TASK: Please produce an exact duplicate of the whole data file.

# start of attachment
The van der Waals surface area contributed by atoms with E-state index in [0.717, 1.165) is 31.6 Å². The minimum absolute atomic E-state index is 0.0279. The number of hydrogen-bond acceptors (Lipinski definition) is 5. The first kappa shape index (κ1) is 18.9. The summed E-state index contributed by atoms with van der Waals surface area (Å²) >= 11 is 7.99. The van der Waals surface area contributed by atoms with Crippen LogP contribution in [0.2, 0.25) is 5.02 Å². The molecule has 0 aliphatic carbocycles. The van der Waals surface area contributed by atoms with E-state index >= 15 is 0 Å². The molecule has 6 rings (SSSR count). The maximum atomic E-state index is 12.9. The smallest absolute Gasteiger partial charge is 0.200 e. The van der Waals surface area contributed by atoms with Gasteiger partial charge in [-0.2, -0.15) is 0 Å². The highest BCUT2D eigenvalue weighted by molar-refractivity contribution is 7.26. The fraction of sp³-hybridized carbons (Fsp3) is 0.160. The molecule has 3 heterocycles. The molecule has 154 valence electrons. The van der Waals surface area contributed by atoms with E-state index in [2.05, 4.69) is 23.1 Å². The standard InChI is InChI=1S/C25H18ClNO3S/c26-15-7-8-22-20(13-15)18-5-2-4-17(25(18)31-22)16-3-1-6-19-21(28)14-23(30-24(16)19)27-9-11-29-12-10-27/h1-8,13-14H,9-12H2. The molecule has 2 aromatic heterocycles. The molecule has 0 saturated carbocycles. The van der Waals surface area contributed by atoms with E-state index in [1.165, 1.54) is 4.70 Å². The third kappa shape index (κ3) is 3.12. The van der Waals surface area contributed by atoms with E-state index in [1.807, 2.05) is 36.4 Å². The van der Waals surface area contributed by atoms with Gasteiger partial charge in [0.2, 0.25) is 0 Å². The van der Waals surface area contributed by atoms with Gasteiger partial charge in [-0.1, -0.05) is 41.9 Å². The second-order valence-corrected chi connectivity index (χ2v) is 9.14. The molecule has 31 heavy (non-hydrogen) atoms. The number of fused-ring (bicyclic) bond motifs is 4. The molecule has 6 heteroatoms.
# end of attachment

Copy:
The van der Waals surface area contributed by atoms with E-state index in [0.717, 1.165) is 31.6 Å². The minimum absolute atomic E-state index is 0.0279. The number of hydrogen-bond acceptors (Lipinski definition) is 5. The first kappa shape index (κ1) is 18.9. The summed E-state index contributed by atoms with van der Waals surface area (Å²) >= 11 is 7.99. The van der Waals surface area contributed by atoms with Crippen LogP contribution in [0.2, 0.25) is 5.02 Å². The molecule has 0 aliphatic carbocycles. The van der Waals surface area contributed by atoms with E-state index >= 15 is 0 Å². The molecule has 6 rings (SSSR count). The maximum atomic E-state index is 12.9. The smallest absolute Gasteiger partial charge is 0.200 e. The van der Waals surface area contributed by atoms with Gasteiger partial charge in [-0.2, -0.15) is 0 Å². The highest BCUT2D eigenvalue weighted by molar-refractivity contribution is 7.26. The fraction of sp³-hybridized carbons (Fsp3) is 0.160. The molecule has 3 heterocycles. The molecule has 154 valence electrons. The van der Waals surface area contributed by atoms with E-state index in [2.05, 4.69) is 23.1 Å². The standard InChI is InChI=1S/C25H18ClNO3S/c26-15-7-8-22-20(13-15)18-5-2-4-17(25(18)31-22)16-3-1-6-19-21(28)14-23(30-24(16)19)27-9-11-29-12-10-27/h1-8,13-14H,9-12H2. The molecule has 2 aromatic heterocycles. The molecule has 0 saturated carbocycles. The van der Waals surface area contributed by atoms with E-state index in [1.165, 1.54) is 4.70 Å². The third kappa shape index (κ3) is 3.12. The van der Waals surface area contributed by atoms with E-state index in [1.807, 2.05) is 36.4 Å². The van der Waals surface area contributed by atoms with Gasteiger partial charge in [0.2, 0.25) is 0 Å². The van der Waals surface area contributed by atoms with Gasteiger partial charge in [-0.1, -0.05) is 41.9 Å². The second-order valence-corrected chi connectivity index (χ2v) is 9.14. The molecule has 31 heavy (non-hydrogen) atoms. The number of fused-ring (bicyclic) bond motifs is 4. The molecule has 6 heteroatoms.